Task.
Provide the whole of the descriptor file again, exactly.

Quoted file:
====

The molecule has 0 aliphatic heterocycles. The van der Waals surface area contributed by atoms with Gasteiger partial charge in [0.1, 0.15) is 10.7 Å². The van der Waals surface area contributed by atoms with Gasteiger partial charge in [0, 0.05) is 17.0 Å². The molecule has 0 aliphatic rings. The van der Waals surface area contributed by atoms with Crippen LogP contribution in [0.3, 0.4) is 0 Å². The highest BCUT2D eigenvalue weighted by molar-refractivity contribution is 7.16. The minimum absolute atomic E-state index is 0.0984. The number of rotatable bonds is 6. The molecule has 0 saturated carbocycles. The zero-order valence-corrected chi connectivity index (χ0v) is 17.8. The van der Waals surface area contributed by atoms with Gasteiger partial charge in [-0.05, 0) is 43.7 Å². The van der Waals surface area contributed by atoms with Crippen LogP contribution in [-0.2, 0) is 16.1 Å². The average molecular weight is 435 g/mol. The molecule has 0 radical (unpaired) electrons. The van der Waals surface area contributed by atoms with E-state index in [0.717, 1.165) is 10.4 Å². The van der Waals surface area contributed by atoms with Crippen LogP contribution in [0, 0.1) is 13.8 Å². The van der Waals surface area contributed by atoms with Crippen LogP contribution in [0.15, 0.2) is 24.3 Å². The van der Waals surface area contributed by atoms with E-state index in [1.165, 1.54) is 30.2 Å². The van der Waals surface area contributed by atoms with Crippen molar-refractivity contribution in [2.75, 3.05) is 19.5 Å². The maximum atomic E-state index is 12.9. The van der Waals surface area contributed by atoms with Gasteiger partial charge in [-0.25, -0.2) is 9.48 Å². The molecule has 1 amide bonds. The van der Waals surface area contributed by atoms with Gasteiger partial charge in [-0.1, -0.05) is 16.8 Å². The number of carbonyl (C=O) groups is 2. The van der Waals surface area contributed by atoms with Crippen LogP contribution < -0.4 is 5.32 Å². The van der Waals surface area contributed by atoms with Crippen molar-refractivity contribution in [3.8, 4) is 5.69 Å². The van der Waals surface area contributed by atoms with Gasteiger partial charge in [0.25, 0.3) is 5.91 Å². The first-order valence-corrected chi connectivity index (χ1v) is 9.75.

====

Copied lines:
The molecule has 0 aliphatic heterocycles. The van der Waals surface area contributed by atoms with Gasteiger partial charge in [0.1, 0.15) is 10.7 Å². The van der Waals surface area contributed by atoms with Gasteiger partial charge in [0, 0.05) is 17.0 Å². The molecule has 0 aliphatic rings. The van der Waals surface area contributed by atoms with Crippen LogP contribution in [0.3, 0.4) is 0 Å². The highest BCUT2D eigenvalue weighted by molar-refractivity contribution is 7.16. The minimum absolute atomic E-state index is 0.0984. The number of rotatable bonds is 6. The molecule has 0 saturated carbocycles. The zero-order valence-corrected chi connectivity index (χ0v) is 17.8. The van der Waals surface area contributed by atoms with Gasteiger partial charge in [-0.05, 0) is 43.7 Å². The van der Waals surface area contributed by atoms with Crippen LogP contribution in [-0.2, 0) is 16.1 Å². The average molecular weight is 435 g/mol. The molecule has 0 radical (unpaired) electrons. The van der Waals surface area contributed by atoms with E-state index in [0.717, 1.165) is 10.4 Å². The van der Waals surface area contributed by atoms with Crippen LogP contribution in [0, 0.1) is 13.8 Å². The van der Waals surface area contributed by atoms with Crippen LogP contribution in [0.15, 0.2) is 24.3 Å². The van der Waals surface area contributed by atoms with E-state index in [1.165, 1.54) is 30.2 Å². The van der Waals surface area contributed by atoms with Crippen molar-refractivity contribution in [2.75, 3.05) is 19.5 Å². The maximum atomic E-state index is 12.9. The van der Waals surface area contributed by atoms with Gasteiger partial charge in [-0.25, -0.2) is 9.48 Å². The molecule has 1 amide bonds. The van der Waals surface area contributed by atoms with Gasteiger partial charge in [-0.1, -0.05) is 16.8 Å². The number of carbonyl (C=O) groups is 2. The van der Waals surface area contributed by atoms with Crippen LogP contribution < -0.4 is 5.32 Å². The van der Waals surface area contributed by atoms with Crippen molar-refractivity contribution in [3.8, 4) is 5.69 Å². The van der Waals surface area contributed by atoms with Gasteiger partial charge in [0.25, 0.3) is 5.91 Å². The first-order valence-corrected chi connectivity index (χ1v) is 9.75.